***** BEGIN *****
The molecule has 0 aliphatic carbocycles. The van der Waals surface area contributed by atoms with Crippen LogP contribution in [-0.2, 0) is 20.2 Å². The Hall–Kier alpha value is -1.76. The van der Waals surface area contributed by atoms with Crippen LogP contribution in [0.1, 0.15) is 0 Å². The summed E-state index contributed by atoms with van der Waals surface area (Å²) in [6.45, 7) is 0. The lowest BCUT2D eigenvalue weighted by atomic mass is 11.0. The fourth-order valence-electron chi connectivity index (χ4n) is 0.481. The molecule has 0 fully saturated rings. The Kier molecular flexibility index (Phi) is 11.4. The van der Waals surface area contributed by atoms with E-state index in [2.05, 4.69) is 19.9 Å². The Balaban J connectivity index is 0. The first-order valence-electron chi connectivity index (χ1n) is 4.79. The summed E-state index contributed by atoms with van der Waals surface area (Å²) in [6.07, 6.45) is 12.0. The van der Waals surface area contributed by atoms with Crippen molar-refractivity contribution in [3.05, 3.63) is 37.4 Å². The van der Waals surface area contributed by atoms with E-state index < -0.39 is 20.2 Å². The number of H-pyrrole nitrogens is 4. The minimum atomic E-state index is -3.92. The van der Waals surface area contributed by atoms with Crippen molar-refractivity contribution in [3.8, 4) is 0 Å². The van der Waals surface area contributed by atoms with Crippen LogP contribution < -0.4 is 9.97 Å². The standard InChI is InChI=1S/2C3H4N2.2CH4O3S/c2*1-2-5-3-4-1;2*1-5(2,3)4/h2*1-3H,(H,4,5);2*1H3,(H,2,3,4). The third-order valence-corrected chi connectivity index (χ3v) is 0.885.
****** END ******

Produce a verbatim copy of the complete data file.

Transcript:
The molecule has 0 aliphatic carbocycles. The van der Waals surface area contributed by atoms with Crippen LogP contribution in [-0.2, 0) is 20.2 Å². The Hall–Kier alpha value is -1.76. The van der Waals surface area contributed by atoms with Crippen LogP contribution in [0.1, 0.15) is 0 Å². The summed E-state index contributed by atoms with van der Waals surface area (Å²) in [6.45, 7) is 0. The lowest BCUT2D eigenvalue weighted by atomic mass is 11.0. The fourth-order valence-electron chi connectivity index (χ4n) is 0.481. The molecule has 0 fully saturated rings. The Kier molecular flexibility index (Phi) is 11.4. The van der Waals surface area contributed by atoms with E-state index in [2.05, 4.69) is 19.9 Å². The Balaban J connectivity index is 0. The first-order valence-electron chi connectivity index (χ1n) is 4.79. The summed E-state index contributed by atoms with van der Waals surface area (Å²) in [6.07, 6.45) is 12.0. The van der Waals surface area contributed by atoms with Crippen molar-refractivity contribution in [3.05, 3.63) is 37.4 Å². The van der Waals surface area contributed by atoms with E-state index < -0.39 is 20.2 Å². The number of H-pyrrole nitrogens is 4. The minimum atomic E-state index is -3.92. The van der Waals surface area contributed by atoms with Crippen molar-refractivity contribution in [3.8, 4) is 0 Å². The van der Waals surface area contributed by atoms with Crippen LogP contribution < -0.4 is 9.97 Å². The standard InChI is InChI=1S/2C3H4N2.2CH4O3S/c2*1-2-5-3-4-1;2*1-5(2,3)4/h2*1-3H,(H,4,5);2*1H3,(H,2,3,4). The third-order valence-corrected chi connectivity index (χ3v) is 0.885.